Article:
The Strangest Coincidence in Physics: The AdS/CFT Correspondence

Attempts to turn string theory into a workable theory of nature have led to the potential conclusion that our universe is a hologram: that what we perceive as three spatial dimensions is actually composed of only two. The greatest realization of this hologram-led program is a proposal that goes by the awkward and clunky name of the AdS/CFT correspondence, first proposed by string theorist Juan Maldacena in the late 1990’s.

The AdS/CFT correspondence is not a solution to the problems posed by string theory per se, but a statement motivated by advances in the theory when one takes the holographic principle seriously.  It is also not a revolution by itself, but it does tell us that we are not entirely misguided when we make the bold claim that we live in a hologram, and begin to dream about what that revelation might entail.

We need to, briefly I assure you, unpack these acronyms to see how powerful this connection is, and what it might teach us about the wider universe. The “AdS” stands for anti-de Sitter, which is a particular kind of solution to Einstein’s general theory of relativity. The name comes from Dutch physicist Willem de Sitter, who constructed a mock universe that was empty of all matter and energy with the exception of a strong outwards curvature. This mock universe was never intended to describe the real universe, but to simplify Einstein’s equations enough that they could become approachable, and from there the hope would be that you could slowly add back in the normal components of a cosmos and approach a more realistic solution.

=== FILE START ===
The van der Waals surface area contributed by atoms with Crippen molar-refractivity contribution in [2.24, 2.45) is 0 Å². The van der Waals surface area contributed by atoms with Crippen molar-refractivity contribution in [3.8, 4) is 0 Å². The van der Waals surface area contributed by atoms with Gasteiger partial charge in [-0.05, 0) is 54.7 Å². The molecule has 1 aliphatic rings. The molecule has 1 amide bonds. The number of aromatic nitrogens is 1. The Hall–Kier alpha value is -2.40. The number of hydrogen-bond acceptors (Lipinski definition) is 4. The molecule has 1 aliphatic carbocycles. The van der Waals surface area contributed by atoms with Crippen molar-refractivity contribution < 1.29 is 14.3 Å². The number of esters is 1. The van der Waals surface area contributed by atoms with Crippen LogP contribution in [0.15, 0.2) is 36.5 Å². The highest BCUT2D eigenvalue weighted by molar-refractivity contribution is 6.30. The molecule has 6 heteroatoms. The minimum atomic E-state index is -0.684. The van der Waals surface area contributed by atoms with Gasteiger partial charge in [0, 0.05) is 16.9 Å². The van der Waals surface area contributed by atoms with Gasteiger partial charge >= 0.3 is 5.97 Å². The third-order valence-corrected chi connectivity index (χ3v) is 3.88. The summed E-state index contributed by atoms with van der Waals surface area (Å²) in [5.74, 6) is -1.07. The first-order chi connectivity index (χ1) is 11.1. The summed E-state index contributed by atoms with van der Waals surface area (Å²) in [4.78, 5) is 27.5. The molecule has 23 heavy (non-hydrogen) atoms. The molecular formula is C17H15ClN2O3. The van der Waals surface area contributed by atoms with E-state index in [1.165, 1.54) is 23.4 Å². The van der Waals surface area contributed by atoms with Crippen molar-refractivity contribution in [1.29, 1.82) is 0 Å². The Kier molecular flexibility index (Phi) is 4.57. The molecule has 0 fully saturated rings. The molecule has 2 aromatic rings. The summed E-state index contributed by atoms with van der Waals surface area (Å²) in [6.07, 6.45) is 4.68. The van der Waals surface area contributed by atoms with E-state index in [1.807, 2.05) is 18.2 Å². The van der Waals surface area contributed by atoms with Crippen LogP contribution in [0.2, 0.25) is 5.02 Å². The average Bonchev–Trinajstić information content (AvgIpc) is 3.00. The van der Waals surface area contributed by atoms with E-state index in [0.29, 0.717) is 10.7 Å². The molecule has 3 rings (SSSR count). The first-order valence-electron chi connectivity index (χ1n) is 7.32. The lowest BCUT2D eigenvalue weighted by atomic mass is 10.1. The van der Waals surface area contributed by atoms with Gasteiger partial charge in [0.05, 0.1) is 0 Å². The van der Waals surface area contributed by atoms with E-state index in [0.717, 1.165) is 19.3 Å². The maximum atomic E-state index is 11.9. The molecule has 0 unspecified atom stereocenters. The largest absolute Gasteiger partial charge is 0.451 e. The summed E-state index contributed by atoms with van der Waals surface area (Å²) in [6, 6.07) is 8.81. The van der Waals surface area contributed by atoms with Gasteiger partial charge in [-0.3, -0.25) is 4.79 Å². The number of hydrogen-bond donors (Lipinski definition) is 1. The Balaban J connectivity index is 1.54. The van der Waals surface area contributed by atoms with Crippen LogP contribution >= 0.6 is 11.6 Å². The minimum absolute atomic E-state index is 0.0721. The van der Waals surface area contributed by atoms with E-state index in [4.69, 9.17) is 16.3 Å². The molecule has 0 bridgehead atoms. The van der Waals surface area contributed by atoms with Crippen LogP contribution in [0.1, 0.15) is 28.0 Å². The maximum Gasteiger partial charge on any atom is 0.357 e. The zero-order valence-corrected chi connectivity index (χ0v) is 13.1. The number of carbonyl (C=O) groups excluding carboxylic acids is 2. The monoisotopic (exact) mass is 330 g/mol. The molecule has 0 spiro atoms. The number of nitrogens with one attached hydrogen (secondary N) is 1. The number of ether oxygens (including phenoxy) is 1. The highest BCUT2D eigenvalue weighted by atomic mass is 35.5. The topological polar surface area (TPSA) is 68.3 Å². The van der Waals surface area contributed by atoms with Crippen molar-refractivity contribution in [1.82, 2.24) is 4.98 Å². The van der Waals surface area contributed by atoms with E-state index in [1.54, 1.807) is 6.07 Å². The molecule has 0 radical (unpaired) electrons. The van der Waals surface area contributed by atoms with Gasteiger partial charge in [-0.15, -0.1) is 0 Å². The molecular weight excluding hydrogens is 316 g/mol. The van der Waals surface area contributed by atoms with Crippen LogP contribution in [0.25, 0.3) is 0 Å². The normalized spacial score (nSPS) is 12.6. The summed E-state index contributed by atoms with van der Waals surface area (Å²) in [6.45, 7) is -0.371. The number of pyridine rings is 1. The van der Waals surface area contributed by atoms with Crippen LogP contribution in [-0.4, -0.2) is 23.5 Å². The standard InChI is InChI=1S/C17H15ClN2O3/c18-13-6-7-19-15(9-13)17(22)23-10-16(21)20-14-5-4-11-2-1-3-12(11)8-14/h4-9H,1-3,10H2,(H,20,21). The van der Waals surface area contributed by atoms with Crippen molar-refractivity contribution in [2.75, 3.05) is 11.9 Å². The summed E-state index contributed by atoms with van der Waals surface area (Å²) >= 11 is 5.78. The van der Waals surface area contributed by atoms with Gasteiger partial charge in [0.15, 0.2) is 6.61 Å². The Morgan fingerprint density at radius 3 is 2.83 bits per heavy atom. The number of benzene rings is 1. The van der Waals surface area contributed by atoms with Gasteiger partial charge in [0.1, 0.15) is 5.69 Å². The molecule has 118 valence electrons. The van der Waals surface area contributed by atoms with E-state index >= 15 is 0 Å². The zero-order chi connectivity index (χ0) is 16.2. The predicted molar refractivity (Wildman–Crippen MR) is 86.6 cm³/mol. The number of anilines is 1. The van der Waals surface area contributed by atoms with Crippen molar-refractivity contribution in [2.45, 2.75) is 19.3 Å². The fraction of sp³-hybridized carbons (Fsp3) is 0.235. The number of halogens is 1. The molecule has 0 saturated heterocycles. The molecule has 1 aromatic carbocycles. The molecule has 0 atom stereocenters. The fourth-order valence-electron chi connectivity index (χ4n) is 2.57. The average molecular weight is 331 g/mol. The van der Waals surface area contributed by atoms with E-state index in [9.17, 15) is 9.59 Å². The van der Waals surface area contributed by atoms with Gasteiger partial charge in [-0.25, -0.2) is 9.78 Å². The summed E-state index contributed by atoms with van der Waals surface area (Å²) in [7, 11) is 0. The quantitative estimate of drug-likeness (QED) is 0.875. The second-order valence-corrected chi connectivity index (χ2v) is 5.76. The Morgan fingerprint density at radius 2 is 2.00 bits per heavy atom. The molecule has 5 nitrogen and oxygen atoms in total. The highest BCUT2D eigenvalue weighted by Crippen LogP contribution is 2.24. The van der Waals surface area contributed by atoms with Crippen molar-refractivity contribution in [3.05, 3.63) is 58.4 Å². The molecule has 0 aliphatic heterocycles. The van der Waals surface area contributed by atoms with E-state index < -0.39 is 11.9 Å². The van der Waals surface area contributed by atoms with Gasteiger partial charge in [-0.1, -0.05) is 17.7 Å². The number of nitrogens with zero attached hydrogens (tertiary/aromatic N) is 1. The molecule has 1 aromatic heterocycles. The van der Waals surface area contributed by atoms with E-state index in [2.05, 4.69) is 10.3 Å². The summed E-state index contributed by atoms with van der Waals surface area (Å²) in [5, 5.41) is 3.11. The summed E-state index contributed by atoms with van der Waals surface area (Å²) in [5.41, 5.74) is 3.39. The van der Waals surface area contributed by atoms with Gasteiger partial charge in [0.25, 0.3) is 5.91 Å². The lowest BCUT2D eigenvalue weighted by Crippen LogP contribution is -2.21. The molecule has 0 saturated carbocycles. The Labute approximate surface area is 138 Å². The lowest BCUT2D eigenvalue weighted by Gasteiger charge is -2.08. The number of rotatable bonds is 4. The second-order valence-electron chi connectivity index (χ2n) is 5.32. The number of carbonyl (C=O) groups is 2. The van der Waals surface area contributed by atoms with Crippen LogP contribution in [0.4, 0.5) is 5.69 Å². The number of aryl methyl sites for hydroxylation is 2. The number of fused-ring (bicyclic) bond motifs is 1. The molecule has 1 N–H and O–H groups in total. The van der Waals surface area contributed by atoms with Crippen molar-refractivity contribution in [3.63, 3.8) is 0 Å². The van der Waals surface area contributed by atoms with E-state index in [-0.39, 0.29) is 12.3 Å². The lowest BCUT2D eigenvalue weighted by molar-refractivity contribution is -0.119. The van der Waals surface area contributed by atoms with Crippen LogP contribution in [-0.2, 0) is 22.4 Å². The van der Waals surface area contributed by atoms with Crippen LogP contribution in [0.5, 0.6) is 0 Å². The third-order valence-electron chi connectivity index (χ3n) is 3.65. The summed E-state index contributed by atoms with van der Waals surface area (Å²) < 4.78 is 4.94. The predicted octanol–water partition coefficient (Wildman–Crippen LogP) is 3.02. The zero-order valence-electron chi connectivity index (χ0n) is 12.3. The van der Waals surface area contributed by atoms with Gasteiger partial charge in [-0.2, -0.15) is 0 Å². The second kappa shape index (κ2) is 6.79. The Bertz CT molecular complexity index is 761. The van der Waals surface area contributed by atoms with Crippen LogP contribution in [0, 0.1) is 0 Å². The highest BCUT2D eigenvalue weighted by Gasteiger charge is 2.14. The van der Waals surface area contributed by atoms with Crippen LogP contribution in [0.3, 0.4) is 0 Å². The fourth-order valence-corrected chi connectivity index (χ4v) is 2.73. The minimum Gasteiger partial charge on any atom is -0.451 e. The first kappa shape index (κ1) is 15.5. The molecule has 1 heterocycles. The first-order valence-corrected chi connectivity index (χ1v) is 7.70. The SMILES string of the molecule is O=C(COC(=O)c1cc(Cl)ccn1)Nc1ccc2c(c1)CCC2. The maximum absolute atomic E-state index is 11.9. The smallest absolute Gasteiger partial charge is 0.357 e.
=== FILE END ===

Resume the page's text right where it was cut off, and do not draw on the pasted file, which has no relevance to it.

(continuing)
The ”anti” doesn’t refer to the arch-nemesis of old Willem, but rather another mock universe that is also completely empty, but this time the curvature pulls inwards rather than flings outwards.

The “CFT” in the correspondence refers to a particular kind of quantum theory construction known as conformal field theory. Conformal field theories are not, generally speaking, broadly applicable to practical physics, because as it turns these kinds of theories, while being very close cousins to quantum theories that are applicable, do not describe nature all that well.

Now finaly we can reveal Maldacena’s insight. He discovered that a particular version of string theory living within an anti-de Sitter universe could map onto a conformal field theory on the surface of that universe.

I will admit that this doesn’t sound all that impressive, so let’s put it another way. String theory hopes to be a theory of quantum gravity, a problem we have failed to solve for nearly a century. The problem with  quantum gravity is gravity itself – the way it twists and turns spacetime is simply unamenable to our usual quantum toolset. Maldacena found, in a very limited case, that he could map this intractable problem within a universe onto the surface of that universe, where gravity goes away, replaced by a set of physics that are completely ignorant of that force…and a set of physics that we know how to solve.